Jalapeño Project Produces Sweet and Heat

Jalapeño Project Produces Sweet and Heat
Miguel Macias picks jalapeños from the field.
Cesar Gonzalez helps with the first harvest.

When it comes to the sweet and the spicy, Cal Poly Pomona's Jalapeño Brothers are the experts. The three plant science students are growing 22,000 jalapeño plants at Spadra Ranch and expect to reap around 265,000 peppers this summer.


Miguel Macias, Cesar Gonzalez and Daniel Pinedo are learning the seed-to-store process through an enterprise project sponsored by the College of Agriculture. Along the way, they've introduced a new fertilization system and earned a new nickname from fellow students.


The trio grew the plants from seeds in the greenhouse during winter quarter, transplanted the seedlings onto two acres of land and plans to sell the fruits of their labor to local businesses, including the Farm Store at Kellogg Ranch. After paying for expenses, such as field preparation and fertilizer, the profits will be split among the students and the college.


The students' fertigation system is the first of its kind at Cal Poly Pomona, though it is often used on commercial farms. Students feed a liquid fertilizer through the irrigation system, eliminating the need for tractors or laborers to apply the fertilizer and reducing potential damage to the plant.


Much of what the students learned in the field couldn't have been taught in a classroom or from a textbook.


“Miguel spent a lot of time doing calculations, like how much soil we need and how much fertilizer we need,” Gonzalez says. “When we got to the field, all the numbers were different. It was more, it was less. It all changed.”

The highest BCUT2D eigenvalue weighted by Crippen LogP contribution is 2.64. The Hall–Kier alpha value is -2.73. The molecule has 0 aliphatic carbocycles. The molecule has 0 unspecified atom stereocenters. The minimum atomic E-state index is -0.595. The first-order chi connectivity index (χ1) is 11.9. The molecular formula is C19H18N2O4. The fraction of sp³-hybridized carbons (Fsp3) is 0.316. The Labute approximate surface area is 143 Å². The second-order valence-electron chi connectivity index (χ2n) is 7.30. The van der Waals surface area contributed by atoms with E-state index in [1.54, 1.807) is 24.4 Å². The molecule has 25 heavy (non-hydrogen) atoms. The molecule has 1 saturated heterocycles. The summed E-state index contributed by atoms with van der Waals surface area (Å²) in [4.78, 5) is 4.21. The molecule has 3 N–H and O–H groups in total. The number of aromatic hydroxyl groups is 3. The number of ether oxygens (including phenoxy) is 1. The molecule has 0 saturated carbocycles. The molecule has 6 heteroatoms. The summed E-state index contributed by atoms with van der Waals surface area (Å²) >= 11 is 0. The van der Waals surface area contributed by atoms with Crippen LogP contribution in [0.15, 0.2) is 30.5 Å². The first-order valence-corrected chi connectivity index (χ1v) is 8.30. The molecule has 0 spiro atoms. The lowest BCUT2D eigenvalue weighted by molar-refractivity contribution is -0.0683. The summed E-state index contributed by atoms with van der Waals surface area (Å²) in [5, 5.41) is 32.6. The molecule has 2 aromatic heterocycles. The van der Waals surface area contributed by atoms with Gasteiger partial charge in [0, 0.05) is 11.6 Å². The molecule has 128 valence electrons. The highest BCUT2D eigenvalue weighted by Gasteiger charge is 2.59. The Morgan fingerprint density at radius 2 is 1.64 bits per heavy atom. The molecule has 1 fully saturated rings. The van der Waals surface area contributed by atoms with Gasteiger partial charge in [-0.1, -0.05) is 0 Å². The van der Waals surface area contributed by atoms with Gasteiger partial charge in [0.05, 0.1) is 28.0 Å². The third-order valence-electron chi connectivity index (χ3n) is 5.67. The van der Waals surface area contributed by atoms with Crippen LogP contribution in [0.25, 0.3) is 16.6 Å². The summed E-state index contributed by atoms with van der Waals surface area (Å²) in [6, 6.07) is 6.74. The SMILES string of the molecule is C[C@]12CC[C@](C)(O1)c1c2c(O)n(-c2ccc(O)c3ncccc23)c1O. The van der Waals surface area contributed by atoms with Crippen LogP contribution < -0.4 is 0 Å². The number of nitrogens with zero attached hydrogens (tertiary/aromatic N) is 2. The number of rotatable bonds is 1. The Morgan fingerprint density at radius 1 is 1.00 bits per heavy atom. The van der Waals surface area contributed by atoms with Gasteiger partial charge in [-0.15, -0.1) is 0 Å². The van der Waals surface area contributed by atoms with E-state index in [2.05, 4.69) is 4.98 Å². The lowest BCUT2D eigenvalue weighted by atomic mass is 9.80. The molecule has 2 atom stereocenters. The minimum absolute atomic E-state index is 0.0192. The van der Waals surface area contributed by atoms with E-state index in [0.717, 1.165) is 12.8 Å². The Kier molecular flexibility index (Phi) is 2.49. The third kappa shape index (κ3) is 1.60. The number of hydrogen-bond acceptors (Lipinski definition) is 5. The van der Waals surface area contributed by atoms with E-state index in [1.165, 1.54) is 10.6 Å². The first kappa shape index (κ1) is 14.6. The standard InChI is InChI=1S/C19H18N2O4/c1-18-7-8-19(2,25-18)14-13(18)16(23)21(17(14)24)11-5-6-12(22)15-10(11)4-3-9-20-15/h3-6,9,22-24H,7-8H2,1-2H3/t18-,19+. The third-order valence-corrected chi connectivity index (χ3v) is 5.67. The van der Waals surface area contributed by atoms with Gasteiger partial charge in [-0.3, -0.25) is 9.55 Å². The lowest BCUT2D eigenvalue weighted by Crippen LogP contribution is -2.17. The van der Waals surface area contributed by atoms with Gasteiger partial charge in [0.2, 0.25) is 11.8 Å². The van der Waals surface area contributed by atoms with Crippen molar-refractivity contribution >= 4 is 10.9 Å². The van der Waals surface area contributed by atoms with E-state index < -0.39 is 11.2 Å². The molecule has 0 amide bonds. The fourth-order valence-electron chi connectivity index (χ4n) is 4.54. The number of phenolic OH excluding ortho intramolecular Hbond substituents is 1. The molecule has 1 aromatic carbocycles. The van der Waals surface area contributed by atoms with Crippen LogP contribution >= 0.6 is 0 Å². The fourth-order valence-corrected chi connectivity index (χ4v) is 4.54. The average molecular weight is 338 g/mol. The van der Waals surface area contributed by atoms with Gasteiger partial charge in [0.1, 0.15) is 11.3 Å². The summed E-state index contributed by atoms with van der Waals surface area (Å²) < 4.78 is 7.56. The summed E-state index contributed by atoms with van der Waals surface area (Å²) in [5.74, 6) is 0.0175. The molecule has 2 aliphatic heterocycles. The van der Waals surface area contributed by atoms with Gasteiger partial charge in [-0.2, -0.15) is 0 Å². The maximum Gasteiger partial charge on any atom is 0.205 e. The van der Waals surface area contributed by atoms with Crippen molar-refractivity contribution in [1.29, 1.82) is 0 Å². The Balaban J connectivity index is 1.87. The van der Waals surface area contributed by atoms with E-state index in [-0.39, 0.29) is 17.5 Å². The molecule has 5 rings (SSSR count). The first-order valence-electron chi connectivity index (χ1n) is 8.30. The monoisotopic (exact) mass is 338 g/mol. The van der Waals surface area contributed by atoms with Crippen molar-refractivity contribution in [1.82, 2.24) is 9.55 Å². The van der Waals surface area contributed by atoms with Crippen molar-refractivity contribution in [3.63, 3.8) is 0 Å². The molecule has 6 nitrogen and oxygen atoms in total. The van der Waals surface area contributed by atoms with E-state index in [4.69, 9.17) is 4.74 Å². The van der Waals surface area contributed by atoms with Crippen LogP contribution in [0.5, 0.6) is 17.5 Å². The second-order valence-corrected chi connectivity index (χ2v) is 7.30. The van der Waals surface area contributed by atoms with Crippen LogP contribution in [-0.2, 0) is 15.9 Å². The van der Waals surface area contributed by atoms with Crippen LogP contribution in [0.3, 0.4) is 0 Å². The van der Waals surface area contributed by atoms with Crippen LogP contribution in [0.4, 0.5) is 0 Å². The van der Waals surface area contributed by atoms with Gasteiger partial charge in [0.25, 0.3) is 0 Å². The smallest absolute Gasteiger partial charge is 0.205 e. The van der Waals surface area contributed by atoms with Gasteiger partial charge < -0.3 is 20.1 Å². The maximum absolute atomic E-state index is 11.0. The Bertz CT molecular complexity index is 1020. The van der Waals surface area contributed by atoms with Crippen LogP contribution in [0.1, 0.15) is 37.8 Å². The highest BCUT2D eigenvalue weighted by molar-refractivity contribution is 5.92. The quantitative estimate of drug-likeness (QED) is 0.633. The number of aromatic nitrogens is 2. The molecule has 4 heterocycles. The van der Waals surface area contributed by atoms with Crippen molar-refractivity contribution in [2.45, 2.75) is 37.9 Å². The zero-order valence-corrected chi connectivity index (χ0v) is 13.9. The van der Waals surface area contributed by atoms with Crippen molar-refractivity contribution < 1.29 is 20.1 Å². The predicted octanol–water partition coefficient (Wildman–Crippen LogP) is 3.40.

They also worried that insects would eat away at their crop, so they used lace bugs and lady bugs to keep infestation under control. It turned out, however, that those pests were the least of their problems. “It was the birds, rabbits and squirrels. They eat the tender leaves when the plant is young,” Gonzalez says.


Macias noted that one of the six varieties of jalapeños they planted is susceptible to end rot, a small black lesion that covers the tip of the fruit. They'll fertilize the plants with calcium to counter the problem, he says.


Four of the six varieties they planted are hot peppers: maximus, J7, PX211 and PX210. The sweet varieties, Pace 103 and Pace 109, have none of the typical jalapeño heat and taste like a green bell pepper.


The Jalapeño Brothers plan to sell the bulk of their hot varieties to Hot Rod Pickles & Peppers, a Pomona-based business. Jars of the company's “My Grandparents Jalapeños” and “My Grandparents Pickles” can be found at area Costco stores. The jalapeños will also be sold to local restaurants Cantina Express and Maria's Tacos. Fresh jalapeños, both sweet and hot, will be available at the Farm Store at Kellogg Ranch.